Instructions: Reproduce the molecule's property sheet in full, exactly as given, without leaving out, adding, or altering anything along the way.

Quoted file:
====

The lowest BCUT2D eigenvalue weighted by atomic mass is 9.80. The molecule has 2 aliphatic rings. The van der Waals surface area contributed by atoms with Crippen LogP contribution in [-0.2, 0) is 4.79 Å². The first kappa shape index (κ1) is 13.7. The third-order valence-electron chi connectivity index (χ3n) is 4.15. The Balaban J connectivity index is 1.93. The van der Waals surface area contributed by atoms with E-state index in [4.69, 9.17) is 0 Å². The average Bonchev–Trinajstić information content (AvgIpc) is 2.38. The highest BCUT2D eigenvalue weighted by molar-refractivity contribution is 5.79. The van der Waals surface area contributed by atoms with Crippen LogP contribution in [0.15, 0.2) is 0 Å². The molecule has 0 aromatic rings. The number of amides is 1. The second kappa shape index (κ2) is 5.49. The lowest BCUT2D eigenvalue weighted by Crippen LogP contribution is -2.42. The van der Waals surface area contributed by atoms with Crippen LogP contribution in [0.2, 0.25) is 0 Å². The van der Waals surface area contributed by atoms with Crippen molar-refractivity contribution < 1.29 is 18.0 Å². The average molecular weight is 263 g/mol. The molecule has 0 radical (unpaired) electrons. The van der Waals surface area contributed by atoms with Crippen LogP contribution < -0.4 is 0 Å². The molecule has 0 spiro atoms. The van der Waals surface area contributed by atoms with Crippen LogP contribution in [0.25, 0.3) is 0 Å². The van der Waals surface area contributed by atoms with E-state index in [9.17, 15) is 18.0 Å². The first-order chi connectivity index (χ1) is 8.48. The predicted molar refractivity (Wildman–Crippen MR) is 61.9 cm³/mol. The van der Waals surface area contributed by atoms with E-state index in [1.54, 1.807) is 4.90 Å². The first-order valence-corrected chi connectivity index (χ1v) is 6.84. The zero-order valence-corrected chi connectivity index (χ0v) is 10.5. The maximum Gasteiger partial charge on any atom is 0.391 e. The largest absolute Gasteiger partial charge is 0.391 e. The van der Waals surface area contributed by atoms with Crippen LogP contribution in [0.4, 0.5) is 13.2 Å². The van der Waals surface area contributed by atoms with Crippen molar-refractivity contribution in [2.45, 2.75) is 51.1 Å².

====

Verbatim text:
The lowest BCUT2D eigenvalue weighted by atomic mass is 9.80. The molecule has 2 aliphatic rings. The van der Waals surface area contributed by atoms with Crippen LogP contribution in [-0.2, 0) is 4.79 Å². The first kappa shape index (κ1) is 13.7. The third-order valence-electron chi connectivity index (χ3n) is 4.15. The Balaban J connectivity index is 1.93. The van der Waals surface area contributed by atoms with E-state index in [4.69, 9.17) is 0 Å². The average Bonchev–Trinajstić information content (AvgIpc) is 2.38. The highest BCUT2D eigenvalue weighted by molar-refractivity contribution is 5.79. The van der Waals surface area contributed by atoms with Crippen LogP contribution in [0.15, 0.2) is 0 Å². The molecule has 0 aromatic rings. The number of amides is 1. The second kappa shape index (κ2) is 5.49. The lowest BCUT2D eigenvalue weighted by Crippen LogP contribution is -2.42. The van der Waals surface area contributed by atoms with Crippen LogP contribution in [0.2, 0.25) is 0 Å². The van der Waals surface area contributed by atoms with Crippen molar-refractivity contribution < 1.29 is 18.0 Å². The average molecular weight is 263 g/mol. The molecule has 0 radical (unpaired) electrons. The van der Waals surface area contributed by atoms with Crippen LogP contribution < -0.4 is 0 Å². The molecule has 0 spiro atoms. The van der Waals surface area contributed by atoms with Crippen LogP contribution in [0.25, 0.3) is 0 Å². The van der Waals surface area contributed by atoms with E-state index in [9.17, 15) is 18.0 Å². The first-order chi connectivity index (χ1) is 8.48. The predicted molar refractivity (Wildman–Crippen MR) is 61.9 cm³/mol. The van der Waals surface area contributed by atoms with E-state index in [1.54, 1.807) is 4.90 Å². The first-order valence-corrected chi connectivity index (χ1v) is 6.84. The zero-order valence-corrected chi connectivity index (χ0v) is 10.5. The maximum Gasteiger partial charge on any atom is 0.391 e. The largest absolute Gasteiger partial charge is 0.391 e. The van der Waals surface area contributed by atoms with Crippen LogP contribution in [0.4, 0.5) is 13.2 Å². The van der Waals surface area contributed by atoms with Crippen molar-refractivity contribution in [2.45, 2.75) is 51.1 Å².